That’s the power of music, and when music therapy is incorporated into settings like behavioral health and cancer care, it really makes a difference. Just ask Howie Baird of Grand Forks, N.D.
Some 25 years ago as a high school student, Baird struggled with depression, and became an inpatient in the behavioral health unit at Avera McKennan Hospital & University Health Center.
There, a music therapist by the name of Mark Vandebraak , PhD, had a lasting impact on Baird’s life. Through his work as a pastor, Baird was reminded of how important music therapy sessions were in his own treatment. So he wrote a letter of thanks to Vandebraak, and then followed that letter with a personal visit to Sioux Falls and the Avera Behavioral Health Center.
“Music therapy is one of the oldest forms of treatment at Avera. The Sisters believed in it very strongly back in the day,” said Vandebraak, who remains a music therapist at the Avera Behavioral Health Center. Avera McKennan’s formal music therapy program began in 1970.
Songs that touch us
Vandebraak has a collection of some 5,000 songs that he shares with patients. He remembers Howie’s favorite was “Let it Be.”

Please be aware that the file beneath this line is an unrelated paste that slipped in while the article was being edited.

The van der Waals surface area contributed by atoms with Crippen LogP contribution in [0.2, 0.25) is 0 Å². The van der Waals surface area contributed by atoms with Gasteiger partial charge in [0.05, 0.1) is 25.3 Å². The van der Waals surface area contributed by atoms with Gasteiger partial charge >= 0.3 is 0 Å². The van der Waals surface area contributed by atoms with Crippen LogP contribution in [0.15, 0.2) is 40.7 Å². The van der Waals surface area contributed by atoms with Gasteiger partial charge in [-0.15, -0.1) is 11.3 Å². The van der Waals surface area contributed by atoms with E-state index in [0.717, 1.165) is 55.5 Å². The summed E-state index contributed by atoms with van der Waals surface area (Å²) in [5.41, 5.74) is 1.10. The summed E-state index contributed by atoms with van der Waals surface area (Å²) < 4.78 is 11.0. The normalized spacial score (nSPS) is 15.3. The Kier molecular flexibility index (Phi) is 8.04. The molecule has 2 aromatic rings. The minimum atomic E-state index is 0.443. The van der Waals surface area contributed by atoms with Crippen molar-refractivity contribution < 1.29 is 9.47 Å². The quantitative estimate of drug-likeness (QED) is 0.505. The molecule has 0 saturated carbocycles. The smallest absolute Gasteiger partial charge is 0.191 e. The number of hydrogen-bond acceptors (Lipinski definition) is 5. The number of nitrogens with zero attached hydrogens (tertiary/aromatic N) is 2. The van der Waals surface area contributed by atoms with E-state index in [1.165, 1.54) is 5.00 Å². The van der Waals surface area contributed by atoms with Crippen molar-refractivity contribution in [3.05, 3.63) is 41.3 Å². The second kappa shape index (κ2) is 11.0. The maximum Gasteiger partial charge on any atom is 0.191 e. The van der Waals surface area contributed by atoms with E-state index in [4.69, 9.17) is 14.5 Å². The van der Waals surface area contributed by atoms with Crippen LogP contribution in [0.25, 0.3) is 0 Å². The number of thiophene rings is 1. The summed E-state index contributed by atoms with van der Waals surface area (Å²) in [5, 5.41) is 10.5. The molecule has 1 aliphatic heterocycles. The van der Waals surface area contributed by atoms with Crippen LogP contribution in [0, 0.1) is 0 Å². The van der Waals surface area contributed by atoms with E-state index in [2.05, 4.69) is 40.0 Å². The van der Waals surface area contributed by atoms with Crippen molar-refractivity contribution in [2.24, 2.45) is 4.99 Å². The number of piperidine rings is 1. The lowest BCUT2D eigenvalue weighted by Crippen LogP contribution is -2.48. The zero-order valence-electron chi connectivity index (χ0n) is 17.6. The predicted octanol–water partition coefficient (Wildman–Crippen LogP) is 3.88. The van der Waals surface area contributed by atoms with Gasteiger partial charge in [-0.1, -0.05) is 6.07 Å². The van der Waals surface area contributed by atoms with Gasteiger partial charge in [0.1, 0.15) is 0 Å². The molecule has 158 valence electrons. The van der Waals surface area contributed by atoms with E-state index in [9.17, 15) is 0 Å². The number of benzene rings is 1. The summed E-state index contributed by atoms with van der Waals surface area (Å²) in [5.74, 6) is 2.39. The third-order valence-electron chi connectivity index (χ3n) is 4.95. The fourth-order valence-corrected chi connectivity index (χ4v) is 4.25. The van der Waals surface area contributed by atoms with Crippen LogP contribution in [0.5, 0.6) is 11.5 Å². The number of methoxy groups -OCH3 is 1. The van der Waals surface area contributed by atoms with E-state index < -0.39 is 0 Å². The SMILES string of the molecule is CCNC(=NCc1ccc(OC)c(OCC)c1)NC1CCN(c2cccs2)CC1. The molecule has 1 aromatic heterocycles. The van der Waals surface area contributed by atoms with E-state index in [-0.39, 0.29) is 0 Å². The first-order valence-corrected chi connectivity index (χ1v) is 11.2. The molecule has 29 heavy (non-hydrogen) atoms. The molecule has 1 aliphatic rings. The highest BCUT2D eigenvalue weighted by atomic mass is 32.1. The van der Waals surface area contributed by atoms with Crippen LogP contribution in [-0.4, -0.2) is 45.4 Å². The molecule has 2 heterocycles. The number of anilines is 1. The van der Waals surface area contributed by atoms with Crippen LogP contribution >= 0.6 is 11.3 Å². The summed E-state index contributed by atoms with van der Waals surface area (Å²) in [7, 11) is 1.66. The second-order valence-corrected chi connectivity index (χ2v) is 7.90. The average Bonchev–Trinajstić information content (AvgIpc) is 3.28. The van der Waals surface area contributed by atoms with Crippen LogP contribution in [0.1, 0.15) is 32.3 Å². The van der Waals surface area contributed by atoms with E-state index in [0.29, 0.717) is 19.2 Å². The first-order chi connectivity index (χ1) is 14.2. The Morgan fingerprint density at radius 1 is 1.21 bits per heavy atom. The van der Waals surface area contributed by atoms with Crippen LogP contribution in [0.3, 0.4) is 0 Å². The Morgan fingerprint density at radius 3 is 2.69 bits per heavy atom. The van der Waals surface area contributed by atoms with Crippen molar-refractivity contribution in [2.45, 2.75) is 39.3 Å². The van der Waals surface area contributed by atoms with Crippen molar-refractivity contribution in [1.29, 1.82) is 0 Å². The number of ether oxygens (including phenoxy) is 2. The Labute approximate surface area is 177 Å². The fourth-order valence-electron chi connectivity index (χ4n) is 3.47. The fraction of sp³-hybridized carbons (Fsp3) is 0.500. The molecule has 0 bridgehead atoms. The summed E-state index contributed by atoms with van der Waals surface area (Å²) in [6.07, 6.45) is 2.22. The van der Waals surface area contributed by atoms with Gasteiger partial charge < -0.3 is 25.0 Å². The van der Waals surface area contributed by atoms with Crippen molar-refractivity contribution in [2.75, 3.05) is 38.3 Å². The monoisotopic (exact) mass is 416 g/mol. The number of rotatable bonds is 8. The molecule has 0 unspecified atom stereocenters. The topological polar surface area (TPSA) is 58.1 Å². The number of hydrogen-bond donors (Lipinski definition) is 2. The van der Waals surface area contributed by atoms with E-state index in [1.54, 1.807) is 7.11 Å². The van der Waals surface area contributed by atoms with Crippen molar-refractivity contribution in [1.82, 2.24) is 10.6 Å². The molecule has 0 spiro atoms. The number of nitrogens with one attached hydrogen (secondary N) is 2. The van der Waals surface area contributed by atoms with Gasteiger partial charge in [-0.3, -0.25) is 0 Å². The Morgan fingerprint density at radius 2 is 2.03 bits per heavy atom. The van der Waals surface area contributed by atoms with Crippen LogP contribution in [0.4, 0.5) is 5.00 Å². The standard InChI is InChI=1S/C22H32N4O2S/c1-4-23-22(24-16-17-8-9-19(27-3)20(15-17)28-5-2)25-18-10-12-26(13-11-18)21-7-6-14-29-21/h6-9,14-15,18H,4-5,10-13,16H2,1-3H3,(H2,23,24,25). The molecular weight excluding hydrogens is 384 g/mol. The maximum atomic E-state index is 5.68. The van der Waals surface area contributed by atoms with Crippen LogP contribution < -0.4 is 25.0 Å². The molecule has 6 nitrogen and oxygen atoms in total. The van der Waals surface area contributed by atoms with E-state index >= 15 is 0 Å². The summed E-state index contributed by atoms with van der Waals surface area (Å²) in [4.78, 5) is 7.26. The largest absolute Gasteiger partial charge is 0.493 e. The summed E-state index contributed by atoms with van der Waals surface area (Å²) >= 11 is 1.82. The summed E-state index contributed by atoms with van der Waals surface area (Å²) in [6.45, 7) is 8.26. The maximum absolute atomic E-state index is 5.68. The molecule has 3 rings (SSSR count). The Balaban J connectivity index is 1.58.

“That’s where I was at that time. I just needed to let go of the hurt and pain. To let it be,” Baird remembered.
Vandebraak also shared guitar tips with Baird, who went home inspired to become a more accomplished guitarist. Today as a pastor, in addition to preaching, Baird also blesses others through singing and playing guitar.
“For all of us, there are songs that touch us, no matter who we are,” Vandebraak said.
People of all ages, from young children to the elderly, benefit from music therapy. Children love songs and musical rhymes from infancy. And for the elderly, music might be one of their last connections with this world. “There may be someone who doesn’t remember the names of her children, but she can sing a hymn,” Vandebraak said.
Music: A powerful gift
One doesn’t need to be a patient to benefit from music therapy. It can be very informal and “on your own,” Vandebraak said, whether you play an instrument or listen to recorded music. “The key is taking time to appreciate it. God’s gift of music is one of the most powerful gifts that we have.”
One style of music can express feelings of loss or sadness, while another might serve to lift the mood. “It’s hard to be bummed when you listen to polka,” Vandebraak said. “Music cuts through all the barriers in life. We can all relate.”
As a pastor, Baird is open about the fact that he still deals with depression at times. “It’s an illness I will probably struggle with my whole life.” So it’s important to learn mechanisms for coping with it.
“Sharing the experiences I’ve gone through is one of the joys I’ve had in ministry. It helps people to know that someone else has been there and can help them through,” Baird said.
Pictured are Mark Vandebraak , PhD, of the Avera Behavioral Health Center (left), and Pastor Howie Baird.